Monday, November 17, 2008

The Hostess With the Mostest...

At least that's how the saying goes. In my case, though, it should say, "The hostess with the hostessing anxiety." But see how it doesn't quite flow as well?

When Husband and I decided to haul our lives out to the left coast, I declared, in a moment of indignence and poutiness (at least I can admit it, right?) that if we were going to make a go of being Californians, we had to create roots and traditions as a family. I suggested (read: demanded) that all holidays for the first year be held in our new "home", to foster a sense of "home" in a place that, at the time, I couldn't imagine ever feeling like "home".

Husband agreed without much of a fuss. Perhaps it was the added bonus that making Los Angeles into Holiday Central for us meant that we did not have to deal with a two and a half year old repeatedly kicking the seat-back of some poor sap's airplane seat for six hours straight. Never underestimate the power of avoiding having to hold a toddler's legs still for 1/4 of a day.

Now, that first holiday is swiftly approaching (as are the in-laws), and I'm starting to realize exactly what I've gotten myself into. These people aren't going to want spaghetti and meatballs for Thanksgiving, which is a shame, because I kick some serious culinary ass with spaghetti and meatballs (or so I've been told, and yes, I realize that's not really a difficult dish, which is kind of my point). Turkey? Not so much.

Don't get me wrong; I'm not regretting the decision to host Thanksgiving. I am actually really looking forward to it, in a browse through cooking magazines to find the perfect recipe for mashed potatoes and spend way more than is reasonable on things like table runners, gold chargers and napkin rings (none of which go with our china pattern, which is decidedly UNThanksgiving-y, which means we need new plates). And of course I'm looking forward to it in a visit-with-the-family-and-show-them-where-we-live-our-lives kind of way. I am blessed not to have the type of relationship with my inlaws that makes one need to borrow a week's worth of Xanax from a friend (and I don't say that only because they read this...), so that's not the issue. I cannot wait to see Ethan get reacquainted with Grandma Judy and Grandpa Harry as well as his Tia Emi and Tio Pete and baby Sofia. And I can't wait to have the house full of family, telling stories and watching movies and having meals together.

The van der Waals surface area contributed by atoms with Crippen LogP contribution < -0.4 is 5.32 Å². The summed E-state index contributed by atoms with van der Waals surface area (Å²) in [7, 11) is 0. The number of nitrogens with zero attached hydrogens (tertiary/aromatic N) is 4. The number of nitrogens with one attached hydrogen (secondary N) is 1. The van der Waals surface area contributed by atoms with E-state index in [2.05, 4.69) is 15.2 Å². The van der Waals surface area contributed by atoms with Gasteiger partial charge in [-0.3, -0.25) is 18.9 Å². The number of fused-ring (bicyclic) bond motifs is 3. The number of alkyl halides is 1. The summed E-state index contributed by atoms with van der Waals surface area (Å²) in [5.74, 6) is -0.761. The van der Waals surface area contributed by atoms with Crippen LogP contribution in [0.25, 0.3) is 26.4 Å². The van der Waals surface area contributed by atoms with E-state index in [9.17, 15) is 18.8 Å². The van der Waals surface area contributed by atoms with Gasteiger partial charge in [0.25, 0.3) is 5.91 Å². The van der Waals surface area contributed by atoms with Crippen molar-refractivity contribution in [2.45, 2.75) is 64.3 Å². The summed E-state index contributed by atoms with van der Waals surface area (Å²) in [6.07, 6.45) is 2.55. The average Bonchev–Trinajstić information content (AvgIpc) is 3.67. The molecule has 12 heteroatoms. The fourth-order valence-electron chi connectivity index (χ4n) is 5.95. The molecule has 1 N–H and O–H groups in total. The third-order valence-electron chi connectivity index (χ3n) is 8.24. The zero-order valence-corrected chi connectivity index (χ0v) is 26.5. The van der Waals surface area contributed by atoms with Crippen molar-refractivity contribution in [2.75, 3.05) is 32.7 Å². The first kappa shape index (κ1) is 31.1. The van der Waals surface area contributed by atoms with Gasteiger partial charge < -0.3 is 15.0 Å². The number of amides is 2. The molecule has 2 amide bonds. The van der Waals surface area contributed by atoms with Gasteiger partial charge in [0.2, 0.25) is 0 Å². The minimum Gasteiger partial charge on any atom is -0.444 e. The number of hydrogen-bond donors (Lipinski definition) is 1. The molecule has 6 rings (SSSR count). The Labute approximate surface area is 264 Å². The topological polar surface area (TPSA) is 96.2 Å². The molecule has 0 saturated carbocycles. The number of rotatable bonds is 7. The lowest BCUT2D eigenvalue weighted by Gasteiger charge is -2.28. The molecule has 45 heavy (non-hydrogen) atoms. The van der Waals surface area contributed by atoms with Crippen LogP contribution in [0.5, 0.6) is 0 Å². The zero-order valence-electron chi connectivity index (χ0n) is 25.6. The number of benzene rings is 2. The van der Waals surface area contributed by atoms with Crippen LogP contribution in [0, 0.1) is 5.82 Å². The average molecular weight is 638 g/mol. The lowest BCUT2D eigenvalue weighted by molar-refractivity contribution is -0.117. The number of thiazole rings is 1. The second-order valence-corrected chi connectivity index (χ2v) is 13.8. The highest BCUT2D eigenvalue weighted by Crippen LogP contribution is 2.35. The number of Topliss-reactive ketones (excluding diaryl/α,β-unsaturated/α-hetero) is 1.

My source of stress comes from the "oh my god, what if something is undercooked and I make everyone sick," kind of anxiety (i.e. Frank Costanza giving food poisoning to his entire battalion in Korea and suffering flashbacks into his old age, anyone? "No good!!! No good!!").

I am also sure that this brand new experience is going to dredge up some awesome control issues. I am learning that I have a serious problem asking for help and I tend to interpret someone's attempt at help as an indication of my own incompetence (please feel free to spin your finger around your ear in a traditional "koo koo! she's koo koo!" motion. I accept that). So I am anticipating that by next Tuesday I'll be swirling in an whirlpool of self-doubt and defensiveness, and hey, who doesn't LOVE that in a hostess?

Husband is very familiar with this self-doubt and defensiveness maelstrom; it's a wonder to me that he agrees to let me host a play date, let alone Thanksgiving (again, the seduction of avoiding the airplane/toddler equation is almost unbeatable). He knows that my craziness will probably extend from shopping for ingredients to chopping vegetables to finding room in the refrigerator to reheating the ordered turkey (see, I will have an opportunity to muck that up!) to setting the table. And it will probably involve me drinking quite a bit of red wine.